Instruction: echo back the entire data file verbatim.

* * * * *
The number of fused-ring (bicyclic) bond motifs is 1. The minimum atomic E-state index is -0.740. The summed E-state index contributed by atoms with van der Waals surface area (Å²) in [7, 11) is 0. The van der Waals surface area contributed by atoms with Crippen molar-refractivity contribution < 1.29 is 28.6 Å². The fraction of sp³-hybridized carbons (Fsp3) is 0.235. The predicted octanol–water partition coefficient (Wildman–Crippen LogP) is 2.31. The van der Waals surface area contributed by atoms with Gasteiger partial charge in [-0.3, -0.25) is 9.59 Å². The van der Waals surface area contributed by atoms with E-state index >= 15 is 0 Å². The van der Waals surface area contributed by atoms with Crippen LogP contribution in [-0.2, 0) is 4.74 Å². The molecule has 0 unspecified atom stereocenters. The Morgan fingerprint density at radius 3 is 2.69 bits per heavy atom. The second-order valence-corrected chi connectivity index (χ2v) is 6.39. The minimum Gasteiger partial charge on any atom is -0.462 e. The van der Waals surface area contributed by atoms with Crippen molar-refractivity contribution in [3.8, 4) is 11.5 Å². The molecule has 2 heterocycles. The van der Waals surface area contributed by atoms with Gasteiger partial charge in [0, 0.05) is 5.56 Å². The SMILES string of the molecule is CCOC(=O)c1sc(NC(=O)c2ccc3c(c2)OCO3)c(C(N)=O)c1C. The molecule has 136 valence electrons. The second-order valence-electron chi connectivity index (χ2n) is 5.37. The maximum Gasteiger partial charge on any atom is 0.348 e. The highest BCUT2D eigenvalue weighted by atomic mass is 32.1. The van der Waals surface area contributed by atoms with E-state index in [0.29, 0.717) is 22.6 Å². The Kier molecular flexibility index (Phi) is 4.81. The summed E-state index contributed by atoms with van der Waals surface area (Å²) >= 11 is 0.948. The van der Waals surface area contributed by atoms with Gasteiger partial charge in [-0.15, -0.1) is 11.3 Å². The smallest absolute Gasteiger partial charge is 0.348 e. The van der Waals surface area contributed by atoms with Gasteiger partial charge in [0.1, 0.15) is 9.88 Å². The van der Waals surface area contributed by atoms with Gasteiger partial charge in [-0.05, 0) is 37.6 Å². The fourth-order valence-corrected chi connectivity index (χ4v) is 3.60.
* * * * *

The number of fused-ring (bicyclic) bond motifs is 1. The minimum atomic E-state index is -0.740. The summed E-state index contributed by atoms with van der Waals surface area (Å²) in [7, 11) is 0. The van der Waals surface area contributed by atoms with Crippen molar-refractivity contribution < 1.29 is 28.6 Å². The fraction of sp³-hybridized carbons (Fsp3) is 0.235. The predicted octanol–water partition coefficient (Wildman–Crippen LogP) is 2.31. The van der Waals surface area contributed by atoms with Gasteiger partial charge in [-0.3, -0.25) is 9.59 Å². The van der Waals surface area contributed by atoms with E-state index >= 15 is 0 Å². The van der Waals surface area contributed by atoms with Crippen LogP contribution in [-0.2, 0) is 4.74 Å². The molecule has 0 unspecified atom stereocenters. The Morgan fingerprint density at radius 3 is 2.69 bits per heavy atom. The second-order valence-corrected chi connectivity index (χ2v) is 6.39. The minimum Gasteiger partial charge on any atom is -0.462 e. The van der Waals surface area contributed by atoms with Crippen molar-refractivity contribution in [3.8, 4) is 11.5 Å². The molecule has 2 heterocycles. The van der Waals surface area contributed by atoms with Gasteiger partial charge in [0, 0.05) is 5.56 Å². The SMILES string of the molecule is CCOC(=O)c1sc(NC(=O)c2ccc3c(c2)OCO3)c(C(N)=O)c1C. The molecule has 136 valence electrons. The second-order valence-electron chi connectivity index (χ2n) is 5.37. The maximum Gasteiger partial charge on any atom is 0.348 e. The highest BCUT2D eigenvalue weighted by atomic mass is 32.1. The van der Waals surface area contributed by atoms with E-state index in [0.29, 0.717) is 22.6 Å². The Kier molecular flexibility index (Phi) is 4.81. The summed E-state index contributed by atoms with van der Waals surface area (Å²) >= 11 is 0.948. The van der Waals surface area contributed by atoms with Gasteiger partial charge in [-0.15, -0.1) is 11.3 Å². The smallest absolute Gasteiger partial charge is 0.348 e. The van der Waals surface area contributed by atoms with Gasteiger partial charge in [0.1, 0.15) is 9.88 Å². The van der Waals surface area contributed by atoms with Gasteiger partial charge in [-0.05, 0) is 37.6 Å². The fourth-order valence-corrected chi connectivity index (χ4v) is 3.60.